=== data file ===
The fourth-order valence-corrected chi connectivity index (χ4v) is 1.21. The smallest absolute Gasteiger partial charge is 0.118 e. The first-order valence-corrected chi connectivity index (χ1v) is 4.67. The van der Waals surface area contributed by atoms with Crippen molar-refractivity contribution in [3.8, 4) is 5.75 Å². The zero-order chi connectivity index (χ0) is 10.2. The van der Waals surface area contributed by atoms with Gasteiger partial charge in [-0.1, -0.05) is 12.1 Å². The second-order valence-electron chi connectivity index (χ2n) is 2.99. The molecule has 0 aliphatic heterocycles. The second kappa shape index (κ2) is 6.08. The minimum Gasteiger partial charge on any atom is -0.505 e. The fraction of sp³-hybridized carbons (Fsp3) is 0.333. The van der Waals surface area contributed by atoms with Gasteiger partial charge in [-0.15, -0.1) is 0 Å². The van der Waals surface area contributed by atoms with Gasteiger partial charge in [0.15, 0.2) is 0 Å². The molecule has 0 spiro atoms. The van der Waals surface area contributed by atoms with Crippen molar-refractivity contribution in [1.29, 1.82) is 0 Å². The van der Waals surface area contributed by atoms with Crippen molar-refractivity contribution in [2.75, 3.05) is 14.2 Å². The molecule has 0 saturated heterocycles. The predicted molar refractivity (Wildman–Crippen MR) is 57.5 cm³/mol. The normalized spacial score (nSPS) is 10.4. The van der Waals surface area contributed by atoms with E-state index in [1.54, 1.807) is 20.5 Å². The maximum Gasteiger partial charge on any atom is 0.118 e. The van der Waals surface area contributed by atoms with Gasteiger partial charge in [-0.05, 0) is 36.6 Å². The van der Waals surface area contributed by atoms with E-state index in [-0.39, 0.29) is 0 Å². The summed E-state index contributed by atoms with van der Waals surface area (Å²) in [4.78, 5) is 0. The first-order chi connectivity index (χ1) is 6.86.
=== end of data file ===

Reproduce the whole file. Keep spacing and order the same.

The fourth-order valence-corrected chi connectivity index (χ4v) is 1.21. The smallest absolute Gasteiger partial charge is 0.118 e. The first-order valence-corrected chi connectivity index (χ1v) is 4.67. The van der Waals surface area contributed by atoms with Crippen molar-refractivity contribution in [3.8, 4) is 5.75 Å². The zero-order chi connectivity index (χ0) is 10.2. The van der Waals surface area contributed by atoms with Gasteiger partial charge in [-0.1, -0.05) is 12.1 Å². The second-order valence-electron chi connectivity index (χ2n) is 2.99. The molecule has 0 aliphatic heterocycles. The second kappa shape index (κ2) is 6.08. The minimum Gasteiger partial charge on any atom is -0.505 e. The fraction of sp³-hybridized carbons (Fsp3) is 0.333. The van der Waals surface area contributed by atoms with Gasteiger partial charge in [-0.15, -0.1) is 0 Å². The van der Waals surface area contributed by atoms with Gasteiger partial charge in [0.15, 0.2) is 0 Å². The molecule has 0 spiro atoms. The van der Waals surface area contributed by atoms with Crippen molar-refractivity contribution in [1.29, 1.82) is 0 Å². The van der Waals surface area contributed by atoms with Crippen molar-refractivity contribution in [2.75, 3.05) is 14.2 Å². The molecule has 0 saturated heterocycles. The predicted molar refractivity (Wildman–Crippen MR) is 57.5 cm³/mol. The normalized spacial score (nSPS) is 10.4. The van der Waals surface area contributed by atoms with E-state index in [1.54, 1.807) is 20.5 Å². The maximum Gasteiger partial charge on any atom is 0.118 e. The van der Waals surface area contributed by atoms with Gasteiger partial charge in [-0.05, 0) is 36.6 Å². The van der Waals surface area contributed by atoms with E-state index in [-0.39, 0.29) is 0 Å². The summed E-state index contributed by atoms with van der Waals surface area (Å²) in [4.78, 5) is 0. The first-order chi connectivity index (χ1) is 6.86.